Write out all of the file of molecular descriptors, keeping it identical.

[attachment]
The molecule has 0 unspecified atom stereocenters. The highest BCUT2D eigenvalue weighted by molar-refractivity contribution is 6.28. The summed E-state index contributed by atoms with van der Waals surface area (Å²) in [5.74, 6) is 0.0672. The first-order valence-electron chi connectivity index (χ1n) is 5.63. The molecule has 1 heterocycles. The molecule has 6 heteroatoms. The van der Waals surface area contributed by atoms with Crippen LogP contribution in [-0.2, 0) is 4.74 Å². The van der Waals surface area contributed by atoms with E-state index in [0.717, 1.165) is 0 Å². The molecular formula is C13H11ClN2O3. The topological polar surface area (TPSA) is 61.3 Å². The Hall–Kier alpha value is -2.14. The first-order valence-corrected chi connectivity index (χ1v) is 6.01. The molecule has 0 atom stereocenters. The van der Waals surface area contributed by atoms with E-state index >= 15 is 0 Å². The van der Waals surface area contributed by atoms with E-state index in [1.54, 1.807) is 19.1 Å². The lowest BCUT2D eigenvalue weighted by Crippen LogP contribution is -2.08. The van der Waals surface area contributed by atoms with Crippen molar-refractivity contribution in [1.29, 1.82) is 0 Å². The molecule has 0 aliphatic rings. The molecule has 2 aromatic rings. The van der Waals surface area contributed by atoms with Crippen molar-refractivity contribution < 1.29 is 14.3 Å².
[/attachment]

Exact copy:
The molecule has 0 unspecified atom stereocenters. The highest BCUT2D eigenvalue weighted by molar-refractivity contribution is 6.28. The summed E-state index contributed by atoms with van der Waals surface area (Å²) in [5.74, 6) is 0.0672. The first-order valence-electron chi connectivity index (χ1n) is 5.63. The molecule has 1 heterocycles. The molecule has 6 heteroatoms. The van der Waals surface area contributed by atoms with Crippen LogP contribution in [-0.2, 0) is 4.74 Å². The van der Waals surface area contributed by atoms with E-state index in [0.717, 1.165) is 0 Å². The molecular formula is C13H11ClN2O3. The topological polar surface area (TPSA) is 61.3 Å². The Hall–Kier alpha value is -2.14. The first-order valence-corrected chi connectivity index (χ1v) is 6.01. The molecule has 0 atom stereocenters. The van der Waals surface area contributed by atoms with E-state index >= 15 is 0 Å². The van der Waals surface area contributed by atoms with E-state index in [1.54, 1.807) is 19.1 Å². The lowest BCUT2D eigenvalue weighted by Crippen LogP contribution is -2.08. The van der Waals surface area contributed by atoms with Crippen molar-refractivity contribution in [1.29, 1.82) is 0 Å². The molecule has 0 aliphatic rings. The molecule has 2 aromatic rings. The van der Waals surface area contributed by atoms with Crippen molar-refractivity contribution < 1.29 is 14.3 Å².